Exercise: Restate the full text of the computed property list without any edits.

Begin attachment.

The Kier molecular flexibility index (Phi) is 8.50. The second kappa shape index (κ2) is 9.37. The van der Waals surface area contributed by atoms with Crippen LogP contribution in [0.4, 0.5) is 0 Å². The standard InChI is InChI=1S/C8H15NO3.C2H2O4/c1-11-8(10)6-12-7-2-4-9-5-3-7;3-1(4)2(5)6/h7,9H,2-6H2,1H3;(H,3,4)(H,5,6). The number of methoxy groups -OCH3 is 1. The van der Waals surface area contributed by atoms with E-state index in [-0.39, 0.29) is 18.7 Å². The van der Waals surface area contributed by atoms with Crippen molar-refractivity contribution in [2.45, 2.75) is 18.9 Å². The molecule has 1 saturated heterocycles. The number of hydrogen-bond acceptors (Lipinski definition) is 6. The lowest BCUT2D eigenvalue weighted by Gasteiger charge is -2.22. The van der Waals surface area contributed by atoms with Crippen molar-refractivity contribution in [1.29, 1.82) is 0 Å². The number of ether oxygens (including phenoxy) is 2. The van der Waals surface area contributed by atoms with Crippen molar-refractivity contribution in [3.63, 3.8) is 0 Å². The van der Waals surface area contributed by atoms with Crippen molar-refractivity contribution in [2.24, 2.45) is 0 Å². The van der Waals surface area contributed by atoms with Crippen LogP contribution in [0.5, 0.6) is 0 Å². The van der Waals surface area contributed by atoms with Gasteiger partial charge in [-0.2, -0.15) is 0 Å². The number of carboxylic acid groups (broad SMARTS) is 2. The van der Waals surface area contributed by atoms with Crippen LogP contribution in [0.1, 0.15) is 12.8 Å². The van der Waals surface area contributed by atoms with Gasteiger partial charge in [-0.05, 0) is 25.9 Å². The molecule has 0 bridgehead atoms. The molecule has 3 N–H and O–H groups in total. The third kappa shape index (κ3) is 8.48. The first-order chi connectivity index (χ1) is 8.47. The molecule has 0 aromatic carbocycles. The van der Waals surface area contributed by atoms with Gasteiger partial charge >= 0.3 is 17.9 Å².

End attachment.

The Kier molecular flexibility index (Phi) is 8.50. The second kappa shape index (κ2) is 9.37. The van der Waals surface area contributed by atoms with Crippen LogP contribution in [0.4, 0.5) is 0 Å². The standard InChI is InChI=1S/C8H15NO3.C2H2O4/c1-11-8(10)6-12-7-2-4-9-5-3-7;3-1(4)2(5)6/h7,9H,2-6H2,1H3;(H,3,4)(H,5,6). The number of methoxy groups -OCH3 is 1. The van der Waals surface area contributed by atoms with E-state index in [-0.39, 0.29) is 18.7 Å². The van der Waals surface area contributed by atoms with Crippen molar-refractivity contribution in [2.45, 2.75) is 18.9 Å². The molecule has 1 saturated heterocycles. The number of hydrogen-bond acceptors (Lipinski definition) is 6. The lowest BCUT2D eigenvalue weighted by Gasteiger charge is -2.22. The van der Waals surface area contributed by atoms with Crippen molar-refractivity contribution in [1.29, 1.82) is 0 Å². The number of ether oxygens (including phenoxy) is 2. The van der Waals surface area contributed by atoms with Crippen molar-refractivity contribution in [3.63, 3.8) is 0 Å². The van der Waals surface area contributed by atoms with Crippen molar-refractivity contribution in [2.24, 2.45) is 0 Å². The van der Waals surface area contributed by atoms with Crippen LogP contribution in [0.5, 0.6) is 0 Å². The van der Waals surface area contributed by atoms with Gasteiger partial charge in [-0.2, -0.15) is 0 Å². The number of carboxylic acid groups (broad SMARTS) is 2. The van der Waals surface area contributed by atoms with Crippen LogP contribution in [0.1, 0.15) is 12.8 Å². The van der Waals surface area contributed by atoms with Gasteiger partial charge in [-0.05, 0) is 25.9 Å². The molecule has 0 bridgehead atoms. The molecule has 3 N–H and O–H groups in total. The third kappa shape index (κ3) is 8.48. The first-order chi connectivity index (χ1) is 8.47. The molecule has 0 aromatic carbocycles. The van der Waals surface area contributed by atoms with Gasteiger partial charge >= 0.3 is 17.9 Å².